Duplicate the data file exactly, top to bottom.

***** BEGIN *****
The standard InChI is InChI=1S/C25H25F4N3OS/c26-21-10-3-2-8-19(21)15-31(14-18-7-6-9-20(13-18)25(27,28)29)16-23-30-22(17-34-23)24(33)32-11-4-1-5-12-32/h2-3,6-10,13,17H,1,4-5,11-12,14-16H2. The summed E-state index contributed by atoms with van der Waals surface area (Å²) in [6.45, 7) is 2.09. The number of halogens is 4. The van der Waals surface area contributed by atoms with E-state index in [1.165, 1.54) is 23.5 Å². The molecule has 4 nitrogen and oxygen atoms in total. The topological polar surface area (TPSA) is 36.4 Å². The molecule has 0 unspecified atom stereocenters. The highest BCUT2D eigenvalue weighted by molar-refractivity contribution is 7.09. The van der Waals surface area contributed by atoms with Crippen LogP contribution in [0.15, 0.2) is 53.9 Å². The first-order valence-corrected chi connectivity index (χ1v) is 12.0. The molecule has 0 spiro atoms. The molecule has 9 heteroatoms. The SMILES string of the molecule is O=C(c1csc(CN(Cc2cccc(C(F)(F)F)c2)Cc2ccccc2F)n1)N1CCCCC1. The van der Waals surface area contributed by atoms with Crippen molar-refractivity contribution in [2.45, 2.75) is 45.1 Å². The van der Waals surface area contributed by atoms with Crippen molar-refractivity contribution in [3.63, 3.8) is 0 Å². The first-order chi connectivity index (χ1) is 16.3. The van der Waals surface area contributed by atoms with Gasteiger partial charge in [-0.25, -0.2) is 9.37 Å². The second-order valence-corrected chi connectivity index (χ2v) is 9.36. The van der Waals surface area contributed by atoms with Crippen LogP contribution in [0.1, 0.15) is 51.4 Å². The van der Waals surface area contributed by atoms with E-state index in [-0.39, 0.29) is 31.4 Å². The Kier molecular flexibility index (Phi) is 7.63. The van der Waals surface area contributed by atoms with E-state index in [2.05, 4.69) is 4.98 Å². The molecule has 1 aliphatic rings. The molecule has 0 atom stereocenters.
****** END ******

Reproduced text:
The standard InChI is InChI=1S/C25H25F4N3OS/c26-21-10-3-2-8-19(21)15-31(14-18-7-6-9-20(13-18)25(27,28)29)16-23-30-22(17-34-23)24(33)32-11-4-1-5-12-32/h2-3,6-10,13,17H,1,4-5,11-12,14-16H2. The summed E-state index contributed by atoms with van der Waals surface area (Å²) in [6.45, 7) is 2.09. The number of halogens is 4. The van der Waals surface area contributed by atoms with E-state index in [1.165, 1.54) is 23.5 Å². The molecule has 4 nitrogen and oxygen atoms in total. The topological polar surface area (TPSA) is 36.4 Å². The molecule has 0 unspecified atom stereocenters. The highest BCUT2D eigenvalue weighted by molar-refractivity contribution is 7.09. The van der Waals surface area contributed by atoms with Crippen LogP contribution in [0.15, 0.2) is 53.9 Å². The first-order valence-corrected chi connectivity index (χ1v) is 12.0. The molecule has 0 spiro atoms. The molecule has 9 heteroatoms. The SMILES string of the molecule is O=C(c1csc(CN(Cc2cccc(C(F)(F)F)c2)Cc2ccccc2F)n1)N1CCCCC1. The van der Waals surface area contributed by atoms with Crippen molar-refractivity contribution in [2.45, 2.75) is 45.1 Å². The van der Waals surface area contributed by atoms with Crippen molar-refractivity contribution in [3.63, 3.8) is 0 Å². The first-order chi connectivity index (χ1) is 16.3. The van der Waals surface area contributed by atoms with Gasteiger partial charge in [-0.25, -0.2) is 9.37 Å². The second-order valence-corrected chi connectivity index (χ2v) is 9.36. The van der Waals surface area contributed by atoms with Crippen LogP contribution in [0.1, 0.15) is 51.4 Å². The van der Waals surface area contributed by atoms with E-state index in [-0.39, 0.29) is 31.4 Å². The Kier molecular flexibility index (Phi) is 7.63. The van der Waals surface area contributed by atoms with E-state index in [2.05, 4.69) is 4.98 Å². The molecule has 1 aliphatic rings. The molecule has 0 atom stereocenters.